Healthy eating should be daylong goal
Portion size is one thing. Serving size can be quite another. Then, of course, there’s super size.
It’s no wonder Americans are confused about what’s healthy when it comes to how much they should be eating. Controlling portion size is one of the easiest and most effective ways to achieve and maintain a healthy weight, but it helps to know what a serving size is to make it work.
Betsy Hornick, a Poplar Grove-based registered dietitian, suggests once you know the difference between a portion — the actual amount of food eaten at one sitting — and a serving — the amount recommended from each food group by the government’s Food Guide Pyramid or Dietary Guidelines for Americans — the best idea is to think of healthy eating as a daylong goal.
“People have almost become trained to think that what they receive in restaurants and the portions in bags at the grocery stores are typical servings,” Hornick said. “What’s key is that you need to look at what you’re eating over the course of the day.
“If you do have a larger portion, say at lunch, of pasta that could be as much as two cups of pasta at a meal in a restaurant. Just knowing that it would be four of your grain servings right there would allow you to put that in perspective for what you’re eating at your other meals.”
The Food Guide Pyramid recommends, per day, two to three servings from a milk, yogurt and cheese group; two to three servings from a meat, poultry, fish, dry beans, eggs and nuts group; two to four servings of fruit; three to five servings of vegetables; six to 11 servings from a bread, cereal, rice and pasta group, and only sparing use of a fats, oils and sweets group.
“I like to refer people back to the pyramid because that is our standard advice,” Hornick said, “and servings that are listed as part of the pyramid recommendation, you could call those standard servings.
“It doesn’t mean that’s the only amount you could eat at one time. Again, it’s just part of your total goal for the day. If you have a six-ounce steak at dinner that could be most, or really all, of your meat servings for the day depending on how many calories you need.”
The Food Guide Pyramid recommends serving sizes in ounces and cups and, Hornick said, it can be helpful to determine a serving size by using a visual cue.
For instance, a baseball is about the size of a medium apple or orange, which is the pyramid’s recommended serving size for those fruits, but it’s also about the same size as a cup of vegetables or dry cereal. A deck of cards is about the same size as the pyramid’s recommended three-ounce serving of meat, poultry or fish, and a computer mouse would be equal to the pyramid’s small baked potato, half-cup of beans or half-cup of cereal, pasta or rice.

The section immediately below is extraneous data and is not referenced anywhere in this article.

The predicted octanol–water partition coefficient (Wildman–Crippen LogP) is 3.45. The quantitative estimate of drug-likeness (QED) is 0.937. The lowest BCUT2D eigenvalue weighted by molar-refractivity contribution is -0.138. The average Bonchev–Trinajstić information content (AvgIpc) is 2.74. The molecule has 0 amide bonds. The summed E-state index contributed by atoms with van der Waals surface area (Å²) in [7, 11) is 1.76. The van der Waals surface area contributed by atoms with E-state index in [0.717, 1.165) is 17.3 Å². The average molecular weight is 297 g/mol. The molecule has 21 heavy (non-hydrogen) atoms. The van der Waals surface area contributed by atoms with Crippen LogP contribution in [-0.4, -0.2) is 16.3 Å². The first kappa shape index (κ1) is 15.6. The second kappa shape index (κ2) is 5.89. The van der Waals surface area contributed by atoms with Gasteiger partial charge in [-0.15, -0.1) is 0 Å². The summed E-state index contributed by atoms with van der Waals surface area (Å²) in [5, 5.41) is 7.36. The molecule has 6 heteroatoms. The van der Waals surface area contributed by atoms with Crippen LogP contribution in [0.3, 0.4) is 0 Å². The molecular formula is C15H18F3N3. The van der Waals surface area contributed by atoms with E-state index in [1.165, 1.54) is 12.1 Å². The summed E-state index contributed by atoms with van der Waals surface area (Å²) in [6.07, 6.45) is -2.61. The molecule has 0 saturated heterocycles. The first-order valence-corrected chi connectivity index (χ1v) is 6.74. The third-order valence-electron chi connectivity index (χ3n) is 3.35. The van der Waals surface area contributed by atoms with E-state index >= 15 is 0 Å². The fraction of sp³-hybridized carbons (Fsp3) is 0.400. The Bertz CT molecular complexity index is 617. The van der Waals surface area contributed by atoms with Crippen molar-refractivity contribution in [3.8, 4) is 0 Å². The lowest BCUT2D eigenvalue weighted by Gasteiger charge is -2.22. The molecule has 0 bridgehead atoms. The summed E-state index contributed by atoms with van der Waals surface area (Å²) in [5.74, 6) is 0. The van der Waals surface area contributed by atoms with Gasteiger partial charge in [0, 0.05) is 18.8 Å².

Hornick said a healthy eating plan can then be established by using the Food Guide Pyramid’s plan found at mypyramid.gov and clicking on My Pyramid Plan. The user enters their age, gender, current weight and activity level from the plan’s menu and then can select a plan to maintain their current weight or move toward a healthier weight. The Web site offers a plan of how many ounces or cups of each food group they should aim for in their daily eating plan.
“I don’t like to tell people that they can only eat this or that serving amount at a time,” Hornick said, “but just be aware of how much you are eating. I think that’s where we have lost perspective on looking at a serving and saying, ‘oh that’s standard’ or, ‘that’s fine’ and sometimes it just takes pulling out a couple measuring cups to see what you’re really eating.
“Our plates and bowls are so large nowadays that you can easily pour yourself two cups of cereal in a large bowl and you might think that’s only one cup because it’s only one bowl, so it’s worth taking the time and measuring to get a visual perspective.”
Hornick said she thinks the current Food Pyramid’s recommendations of servings in ounces and cups is more realistic for people trying to control their eating than in the past and said, if there is one place to break the pyramid’s plan it’s vegetables.
“That’s one area where its probably OK to overdo it,” she said, “as long as your not loading them up with sauce and butter and whatever. Vegetables is certainly an area where we fall far behind in meeting our daily recommendations.”
Hornick also said there is no need to be overly rigid in following recommended serving sizes.
“It’s important to keep in mind that you’re probably going to average out over several days,” she said, “so every day doesn’t have to be a perfect day. If I didn’t eat enough vegetables today and I overdid my grain servings well, being realistic, tomorrow it could be the other way around.”
Mike DeDoncker can be reached at (815) 987-1382 email@example.com.